The Xorpyl Manifesto

Some brief anecdotes, together with a news item: The Xorpyl Manifesto

In Jan 1992, I attended a job interview at Xorpyl Paints in Birmingham. When I returned to Oxford the same day I found my housemates in a state of great excitement: “Where have you been! The agency keeps ringing to speak to you – they want to offer you the job!” Two weeks later I rang the agency to ask why no letter had arrived, only to be told that the firm had cancelled all their plans for recruitment.

In Feb 1992 I went for another interview at Xorpyl, this time in a different department. While I was describing my research work, the interviewer cut me short, impatiently saying “Yes yes, all very interesting, but you’ve got no experience. We don’t really need anyone with your background, and we don’t think you’d fit in here.”

I was eventually offered the job at Xorpyl, and on my first day was taken to see the chief accountant. ‘Right, and where have you come from?’ he asked. I told him I had been living in Oxford; ‘No, no’ he said, ‘I mean which paint firm were you at before?’
When I said that I had never worked in the paint industry, he stopped writing and turned a look of scorn on my boss.

In 1995, after I had been with the company for about three years, the production manager called everyone into a meeting. He had discovered the scurrilous graffiti in the mens’ toilets, and harangued us in furious Anglo-Saxon. The following day he arranged for the writing to be cleaned off, and had a Yale lock fitted to the toilets, so that all the lab staff had to approach the Lab Manager – like the show Blockbusters – asking ‘Can I have a pee please, Bob?’

Then in 1996, having moved to our new site at Laxworth, we were regularly called upon to carry out cleaning duties as unpaid overtime; this would typically involve one hour twice a week. However, on one occasion we were ordered to report for cleaning duties on Saturday morning; this proved too much, and I decided to approach the MSF trade union for advice – a risky move, since union membership was banned at Xorpyl.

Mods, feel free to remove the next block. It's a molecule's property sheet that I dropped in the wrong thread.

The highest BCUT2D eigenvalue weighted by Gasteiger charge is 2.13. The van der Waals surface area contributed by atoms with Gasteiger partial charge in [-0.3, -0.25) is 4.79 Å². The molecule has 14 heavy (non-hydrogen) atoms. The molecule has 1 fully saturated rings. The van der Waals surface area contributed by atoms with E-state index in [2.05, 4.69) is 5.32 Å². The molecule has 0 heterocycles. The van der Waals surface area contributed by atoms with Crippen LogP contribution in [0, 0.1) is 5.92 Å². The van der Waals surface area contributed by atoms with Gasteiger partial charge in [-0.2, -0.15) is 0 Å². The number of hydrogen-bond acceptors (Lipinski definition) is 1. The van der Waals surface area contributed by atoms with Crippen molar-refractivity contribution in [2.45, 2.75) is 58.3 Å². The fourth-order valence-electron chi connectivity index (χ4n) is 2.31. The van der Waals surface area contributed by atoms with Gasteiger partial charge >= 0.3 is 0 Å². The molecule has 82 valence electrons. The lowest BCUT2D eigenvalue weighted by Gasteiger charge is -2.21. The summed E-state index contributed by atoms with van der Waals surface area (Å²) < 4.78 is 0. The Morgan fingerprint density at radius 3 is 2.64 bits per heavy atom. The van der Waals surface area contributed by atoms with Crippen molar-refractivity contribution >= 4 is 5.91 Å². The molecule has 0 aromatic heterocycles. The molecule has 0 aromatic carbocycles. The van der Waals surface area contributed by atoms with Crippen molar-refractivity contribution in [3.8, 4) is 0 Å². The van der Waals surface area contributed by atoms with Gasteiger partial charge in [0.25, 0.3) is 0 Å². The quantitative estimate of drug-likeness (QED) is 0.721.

Popular phrases commonly used at Xorpyl included ‘Is there a problem with that?’, ‘You’re not here to think, you’re here to work’, and ‘To err is human; to forgive is not company policy’. The senior lab managers operated a confrontational approach, withholding all technical information from lab staff and having no career development programmes.

The following article shows a long-term strategic approach taken by Xorpyl Paints Ltd, a small manufacturing firm in Birmingham (‘Business Credit News UK’, 15/06/97; www.creditman.co.uk)

PAINT MAKERS’ PRICE-FIXING CARTEL ENDED

Company representatives attended meetings at a Birmingham hotel organised in the name of the Harland Golfing Society – but their real purpose was to agree not to undercut each other’s prices.

Their firms, which make powder paints, undertook to the Restrictive Practices Court in London last week not to enter into a price-fixing cartel in future.

Mr Justice Ferris, in making orders under the Restrictive Trade Practices Act 1976, was pleased to note that the respondents had not only offered undertakings to the court, but had also given indications of the compliance procedures they had taken or were taking.

The judge emphasised the need for effective measures to comply with such undertakings to be in place, the continuing process of compliance procedures, and that severe penalties could be imposed if such procedures broke down.

The court was told that the representatives reached an agreement to share information on prices charged to individual customers. Informal consultations took place between 1985 and 1993. The purpose was to prevent a competitor quoting to potential customers prices which would undercut the incumbent supplier.

A second agreement was reached by seven of the companies at a meeting which took place shortly after the devaluation of sterling against the D-Mark in September 1992. The devaluation substantially increased the prices of raw materials for UK manufacturers. The seven agreed to seek a multilateral price increase of 8.5% on their products.